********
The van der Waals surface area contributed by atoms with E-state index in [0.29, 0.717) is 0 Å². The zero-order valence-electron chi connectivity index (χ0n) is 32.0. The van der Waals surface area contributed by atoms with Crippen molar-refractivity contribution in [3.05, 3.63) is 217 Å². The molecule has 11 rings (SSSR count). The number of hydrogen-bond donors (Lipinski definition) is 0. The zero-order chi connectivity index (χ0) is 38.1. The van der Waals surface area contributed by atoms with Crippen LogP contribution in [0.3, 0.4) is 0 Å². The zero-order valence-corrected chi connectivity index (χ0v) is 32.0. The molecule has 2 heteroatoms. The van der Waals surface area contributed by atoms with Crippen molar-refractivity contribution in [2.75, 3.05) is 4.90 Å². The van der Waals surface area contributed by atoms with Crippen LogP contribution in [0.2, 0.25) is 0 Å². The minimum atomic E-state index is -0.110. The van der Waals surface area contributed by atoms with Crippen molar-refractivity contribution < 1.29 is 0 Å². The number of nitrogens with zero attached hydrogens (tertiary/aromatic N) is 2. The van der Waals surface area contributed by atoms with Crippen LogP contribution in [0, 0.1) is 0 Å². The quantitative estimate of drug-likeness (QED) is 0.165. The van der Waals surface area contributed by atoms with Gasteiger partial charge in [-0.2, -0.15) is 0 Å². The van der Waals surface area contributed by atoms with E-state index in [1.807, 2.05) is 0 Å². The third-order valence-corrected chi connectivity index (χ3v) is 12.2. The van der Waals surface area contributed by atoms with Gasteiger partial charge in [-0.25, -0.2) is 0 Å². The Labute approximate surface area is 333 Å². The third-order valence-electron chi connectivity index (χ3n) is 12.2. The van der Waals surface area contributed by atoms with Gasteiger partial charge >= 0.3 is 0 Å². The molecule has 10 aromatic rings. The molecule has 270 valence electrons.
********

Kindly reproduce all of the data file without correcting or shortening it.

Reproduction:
The van der Waals surface area contributed by atoms with E-state index in [0.29, 0.717) is 0 Å². The zero-order valence-electron chi connectivity index (χ0n) is 32.0. The van der Waals surface area contributed by atoms with Crippen molar-refractivity contribution in [3.05, 3.63) is 217 Å². The molecule has 11 rings (SSSR count). The number of hydrogen-bond donors (Lipinski definition) is 0. The zero-order chi connectivity index (χ0) is 38.1. The van der Waals surface area contributed by atoms with Crippen LogP contribution in [0.3, 0.4) is 0 Å². The zero-order valence-corrected chi connectivity index (χ0v) is 32.0. The molecule has 2 heteroatoms. The van der Waals surface area contributed by atoms with Crippen molar-refractivity contribution in [2.75, 3.05) is 4.90 Å². The van der Waals surface area contributed by atoms with Crippen LogP contribution in [0.2, 0.25) is 0 Å². The minimum atomic E-state index is -0.110. The van der Waals surface area contributed by atoms with Crippen molar-refractivity contribution < 1.29 is 0 Å². The number of nitrogens with zero attached hydrogens (tertiary/aromatic N) is 2. The van der Waals surface area contributed by atoms with Crippen LogP contribution in [0, 0.1) is 0 Å². The quantitative estimate of drug-likeness (QED) is 0.165. The van der Waals surface area contributed by atoms with Gasteiger partial charge in [-0.2, -0.15) is 0 Å². The van der Waals surface area contributed by atoms with E-state index in [1.807, 2.05) is 0 Å². The third-order valence-corrected chi connectivity index (χ3v) is 12.2. The van der Waals surface area contributed by atoms with Gasteiger partial charge in [-0.25, -0.2) is 0 Å². The Labute approximate surface area is 333 Å². The third-order valence-electron chi connectivity index (χ3n) is 12.2. The van der Waals surface area contributed by atoms with Gasteiger partial charge >= 0.3 is 0 Å². The molecule has 10 aromatic rings. The molecule has 270 valence electrons.